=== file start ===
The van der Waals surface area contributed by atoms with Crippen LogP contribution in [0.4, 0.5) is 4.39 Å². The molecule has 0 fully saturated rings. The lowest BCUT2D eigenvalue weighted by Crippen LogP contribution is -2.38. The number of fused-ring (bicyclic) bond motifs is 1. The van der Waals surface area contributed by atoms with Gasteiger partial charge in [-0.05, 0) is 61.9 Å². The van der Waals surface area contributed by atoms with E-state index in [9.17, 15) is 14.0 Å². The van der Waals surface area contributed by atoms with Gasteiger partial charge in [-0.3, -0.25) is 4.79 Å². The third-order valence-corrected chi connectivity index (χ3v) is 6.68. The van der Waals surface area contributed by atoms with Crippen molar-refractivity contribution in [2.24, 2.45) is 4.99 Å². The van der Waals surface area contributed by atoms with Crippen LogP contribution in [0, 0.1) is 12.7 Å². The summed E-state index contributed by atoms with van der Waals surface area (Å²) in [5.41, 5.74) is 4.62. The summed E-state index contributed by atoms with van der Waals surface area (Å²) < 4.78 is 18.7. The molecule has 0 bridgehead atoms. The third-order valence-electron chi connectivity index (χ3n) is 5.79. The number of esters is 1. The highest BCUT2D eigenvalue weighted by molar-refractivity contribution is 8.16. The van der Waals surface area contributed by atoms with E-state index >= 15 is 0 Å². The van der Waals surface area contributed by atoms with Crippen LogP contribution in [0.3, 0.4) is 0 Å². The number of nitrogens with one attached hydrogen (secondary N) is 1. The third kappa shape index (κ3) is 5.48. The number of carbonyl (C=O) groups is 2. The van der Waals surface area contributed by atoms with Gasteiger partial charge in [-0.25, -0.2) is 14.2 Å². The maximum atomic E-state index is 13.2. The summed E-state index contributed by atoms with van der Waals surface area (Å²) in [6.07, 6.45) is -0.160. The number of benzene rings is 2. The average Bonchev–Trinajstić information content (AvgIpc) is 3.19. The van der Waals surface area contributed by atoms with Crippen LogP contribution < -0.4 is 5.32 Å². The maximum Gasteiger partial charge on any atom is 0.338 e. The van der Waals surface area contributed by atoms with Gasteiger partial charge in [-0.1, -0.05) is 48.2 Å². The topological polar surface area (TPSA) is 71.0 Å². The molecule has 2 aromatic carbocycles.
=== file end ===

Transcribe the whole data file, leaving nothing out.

The van der Waals surface area contributed by atoms with Crippen LogP contribution in [0.4, 0.5) is 4.39 Å². The molecule has 0 fully saturated rings. The lowest BCUT2D eigenvalue weighted by Crippen LogP contribution is -2.38. The number of fused-ring (bicyclic) bond motifs is 1. The van der Waals surface area contributed by atoms with Gasteiger partial charge in [-0.05, 0) is 61.9 Å². The van der Waals surface area contributed by atoms with E-state index in [9.17, 15) is 14.0 Å². The van der Waals surface area contributed by atoms with Gasteiger partial charge in [-0.3, -0.25) is 4.79 Å². The third-order valence-corrected chi connectivity index (χ3v) is 6.68. The van der Waals surface area contributed by atoms with Crippen molar-refractivity contribution in [2.24, 2.45) is 4.99 Å². The van der Waals surface area contributed by atoms with Crippen LogP contribution in [0, 0.1) is 12.7 Å². The summed E-state index contributed by atoms with van der Waals surface area (Å²) in [5.41, 5.74) is 4.62. The summed E-state index contributed by atoms with van der Waals surface area (Å²) < 4.78 is 18.7. The molecule has 0 bridgehead atoms. The third-order valence-electron chi connectivity index (χ3n) is 5.79. The number of esters is 1. The highest BCUT2D eigenvalue weighted by molar-refractivity contribution is 8.16. The van der Waals surface area contributed by atoms with E-state index >= 15 is 0 Å². The van der Waals surface area contributed by atoms with Crippen LogP contribution in [0.3, 0.4) is 0 Å². The number of nitrogens with one attached hydrogen (secondary N) is 1. The third kappa shape index (κ3) is 5.48. The number of carbonyl (C=O) groups is 2. The van der Waals surface area contributed by atoms with Gasteiger partial charge in [-0.25, -0.2) is 14.2 Å². The maximum atomic E-state index is 13.2. The summed E-state index contributed by atoms with van der Waals surface area (Å²) in [6.07, 6.45) is -0.160. The number of benzene rings is 2. The average Bonchev–Trinajstić information content (AvgIpc) is 3.19. The van der Waals surface area contributed by atoms with Crippen LogP contribution < -0.4 is 5.32 Å². The maximum Gasteiger partial charge on any atom is 0.338 e. The van der Waals surface area contributed by atoms with Gasteiger partial charge in [-0.1, -0.05) is 48.2 Å². The topological polar surface area (TPSA) is 71.0 Å². The molecule has 2 aromatic carbocycles.